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The anti-gay backlash backlash is here.
Jay Michaelson ~ The Daily Beast
In the wake of advances for LGBT equality, conservatives across the country have rallied to pass “religious freedom” bills that would allow people and businesses to discriminate if they have a religious justification for doing so.
The poster children of this campaign are religious wedding photographers and cake bakers. But the real impact is far more serious: huge corporations like Hobby Lobby denying benefits, services, and recognition to same-sex families; Catholic hospitals disallowing longtime, same-sex spouses to visit one another; huge university systems firing janitors, basketball coaches, and secretaries because they are gay.
State RFRAs are a backlash to same-sex marriage—but, legally speaking, they’re not about marriage, but discrimination law. Should businesses—florists, pharmacies, hospitals, bakeries—be able to say “No Gays Allowed”? This is the question Gov. Pence refused to answer five times on Sunday morning.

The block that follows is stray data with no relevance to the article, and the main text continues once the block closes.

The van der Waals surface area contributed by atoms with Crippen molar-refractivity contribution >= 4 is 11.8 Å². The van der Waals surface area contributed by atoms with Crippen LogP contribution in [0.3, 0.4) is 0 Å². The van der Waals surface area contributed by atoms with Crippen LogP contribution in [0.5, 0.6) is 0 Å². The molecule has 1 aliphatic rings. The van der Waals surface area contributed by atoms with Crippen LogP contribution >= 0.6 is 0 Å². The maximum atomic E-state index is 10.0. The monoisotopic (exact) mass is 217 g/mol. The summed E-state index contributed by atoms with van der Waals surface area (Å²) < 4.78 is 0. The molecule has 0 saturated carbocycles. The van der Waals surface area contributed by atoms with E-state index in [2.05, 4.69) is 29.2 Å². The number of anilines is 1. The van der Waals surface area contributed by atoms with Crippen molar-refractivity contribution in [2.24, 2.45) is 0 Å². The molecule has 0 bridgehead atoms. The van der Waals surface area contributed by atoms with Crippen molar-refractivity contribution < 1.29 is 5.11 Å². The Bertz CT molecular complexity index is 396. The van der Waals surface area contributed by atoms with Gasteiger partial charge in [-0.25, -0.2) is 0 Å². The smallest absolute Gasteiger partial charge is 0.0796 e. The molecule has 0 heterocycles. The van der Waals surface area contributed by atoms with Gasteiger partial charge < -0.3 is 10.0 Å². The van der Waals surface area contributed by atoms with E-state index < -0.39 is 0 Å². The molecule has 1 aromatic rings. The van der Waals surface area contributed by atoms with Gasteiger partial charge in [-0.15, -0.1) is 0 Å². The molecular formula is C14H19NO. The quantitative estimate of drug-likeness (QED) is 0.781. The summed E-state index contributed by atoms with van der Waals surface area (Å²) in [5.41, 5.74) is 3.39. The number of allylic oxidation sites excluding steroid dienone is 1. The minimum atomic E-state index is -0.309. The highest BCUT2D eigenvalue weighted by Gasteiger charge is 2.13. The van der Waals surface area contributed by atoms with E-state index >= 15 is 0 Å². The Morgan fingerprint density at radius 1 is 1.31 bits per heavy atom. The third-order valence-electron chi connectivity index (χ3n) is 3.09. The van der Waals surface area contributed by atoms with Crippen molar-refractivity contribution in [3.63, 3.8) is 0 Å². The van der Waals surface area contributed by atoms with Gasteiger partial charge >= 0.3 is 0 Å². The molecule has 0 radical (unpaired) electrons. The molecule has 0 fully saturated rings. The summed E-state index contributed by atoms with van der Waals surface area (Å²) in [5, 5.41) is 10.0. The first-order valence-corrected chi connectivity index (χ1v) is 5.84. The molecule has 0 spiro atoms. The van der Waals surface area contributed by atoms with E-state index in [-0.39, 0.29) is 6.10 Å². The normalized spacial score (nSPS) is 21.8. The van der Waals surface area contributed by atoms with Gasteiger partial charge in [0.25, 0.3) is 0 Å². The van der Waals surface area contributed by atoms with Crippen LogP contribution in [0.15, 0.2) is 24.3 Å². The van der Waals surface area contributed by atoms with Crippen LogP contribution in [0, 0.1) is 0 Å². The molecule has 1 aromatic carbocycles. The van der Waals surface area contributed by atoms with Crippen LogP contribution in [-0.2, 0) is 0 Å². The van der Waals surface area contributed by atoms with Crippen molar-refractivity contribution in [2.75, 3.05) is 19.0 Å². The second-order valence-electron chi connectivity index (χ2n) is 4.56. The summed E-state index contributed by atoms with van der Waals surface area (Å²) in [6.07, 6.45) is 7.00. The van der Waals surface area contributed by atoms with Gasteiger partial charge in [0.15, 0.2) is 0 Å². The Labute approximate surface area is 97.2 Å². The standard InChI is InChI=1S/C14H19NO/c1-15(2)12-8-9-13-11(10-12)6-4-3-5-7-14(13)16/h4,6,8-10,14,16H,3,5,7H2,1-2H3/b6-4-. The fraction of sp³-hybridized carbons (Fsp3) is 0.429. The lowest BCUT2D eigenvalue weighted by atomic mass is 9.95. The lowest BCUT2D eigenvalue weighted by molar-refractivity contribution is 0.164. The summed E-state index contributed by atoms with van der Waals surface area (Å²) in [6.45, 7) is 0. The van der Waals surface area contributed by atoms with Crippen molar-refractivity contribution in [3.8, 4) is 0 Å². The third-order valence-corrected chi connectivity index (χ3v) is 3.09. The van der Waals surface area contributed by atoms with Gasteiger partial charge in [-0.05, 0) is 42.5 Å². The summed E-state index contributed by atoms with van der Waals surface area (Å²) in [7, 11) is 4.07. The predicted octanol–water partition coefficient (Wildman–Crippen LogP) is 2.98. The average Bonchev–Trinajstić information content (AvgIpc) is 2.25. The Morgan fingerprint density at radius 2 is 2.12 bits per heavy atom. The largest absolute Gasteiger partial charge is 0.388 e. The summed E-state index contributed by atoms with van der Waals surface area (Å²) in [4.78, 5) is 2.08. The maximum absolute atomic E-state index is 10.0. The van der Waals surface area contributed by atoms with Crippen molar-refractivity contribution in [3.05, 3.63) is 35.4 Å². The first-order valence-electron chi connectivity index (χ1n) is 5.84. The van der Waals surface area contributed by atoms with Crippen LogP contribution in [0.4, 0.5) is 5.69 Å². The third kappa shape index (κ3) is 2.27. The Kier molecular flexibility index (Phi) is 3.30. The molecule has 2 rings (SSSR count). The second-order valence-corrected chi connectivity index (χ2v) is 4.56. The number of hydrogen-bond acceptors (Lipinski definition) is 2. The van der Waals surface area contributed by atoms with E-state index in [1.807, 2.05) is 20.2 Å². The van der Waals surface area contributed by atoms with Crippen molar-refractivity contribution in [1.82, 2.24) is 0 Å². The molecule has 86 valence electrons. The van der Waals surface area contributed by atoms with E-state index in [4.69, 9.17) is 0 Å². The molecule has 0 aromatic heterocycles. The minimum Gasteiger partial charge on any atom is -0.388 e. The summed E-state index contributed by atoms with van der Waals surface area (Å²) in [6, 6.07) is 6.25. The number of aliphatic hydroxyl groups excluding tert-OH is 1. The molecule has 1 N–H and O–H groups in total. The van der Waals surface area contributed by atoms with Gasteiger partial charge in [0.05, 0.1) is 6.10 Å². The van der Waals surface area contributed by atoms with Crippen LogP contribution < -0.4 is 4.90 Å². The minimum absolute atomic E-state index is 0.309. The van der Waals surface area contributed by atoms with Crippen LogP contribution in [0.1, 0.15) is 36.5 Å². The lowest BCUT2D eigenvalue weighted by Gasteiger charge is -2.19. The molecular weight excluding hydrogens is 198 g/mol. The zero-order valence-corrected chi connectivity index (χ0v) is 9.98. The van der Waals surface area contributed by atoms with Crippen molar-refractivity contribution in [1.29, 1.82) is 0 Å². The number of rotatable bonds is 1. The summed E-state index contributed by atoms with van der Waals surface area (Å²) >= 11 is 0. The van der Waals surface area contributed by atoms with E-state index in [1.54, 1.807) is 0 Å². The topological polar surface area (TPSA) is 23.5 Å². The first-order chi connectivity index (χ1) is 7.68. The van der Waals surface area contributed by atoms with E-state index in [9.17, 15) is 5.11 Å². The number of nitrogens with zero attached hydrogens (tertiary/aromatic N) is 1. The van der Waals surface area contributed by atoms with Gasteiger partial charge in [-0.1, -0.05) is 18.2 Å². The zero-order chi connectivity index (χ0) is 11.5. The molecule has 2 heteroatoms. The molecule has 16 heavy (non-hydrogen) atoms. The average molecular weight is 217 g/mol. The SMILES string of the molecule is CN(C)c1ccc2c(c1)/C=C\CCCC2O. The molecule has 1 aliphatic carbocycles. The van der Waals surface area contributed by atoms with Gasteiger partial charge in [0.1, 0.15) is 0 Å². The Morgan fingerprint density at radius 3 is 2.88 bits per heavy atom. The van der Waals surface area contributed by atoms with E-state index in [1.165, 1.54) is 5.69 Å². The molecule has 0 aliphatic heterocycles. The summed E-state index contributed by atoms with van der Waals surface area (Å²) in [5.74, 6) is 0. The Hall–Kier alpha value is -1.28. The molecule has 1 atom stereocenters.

And unlike marriage, it is not a close one, in terms of public opinion. Yes, public approval of same-sex marriage has risen sharply, to around 55% today. But public approval of anti-discrimination laws is much higher, around 75 percent.
Indiana has come under fire for a bill signed Thursday by Gov. Mike Pence (R) that would allow businesses to refuse service for religious reasons. The NCAA has voiced its concern ahead of Final Four in Indianapolis next week, there are calls to boycott the state, and Miley Cyrus has even weighed in, calling Pence a name that we can't reprint on this family Web site in an Instagram post.
But Indiana is actually soon to be just one of 20 states with a version of the Religious Freedom Restoration Act, or RFRA, according to the National Conference of State Legislatures.
Ashleigh Banfield is a Canadian-American journalist who works for CNN and hosts the legal news program Legal View with Ashleigh Banfield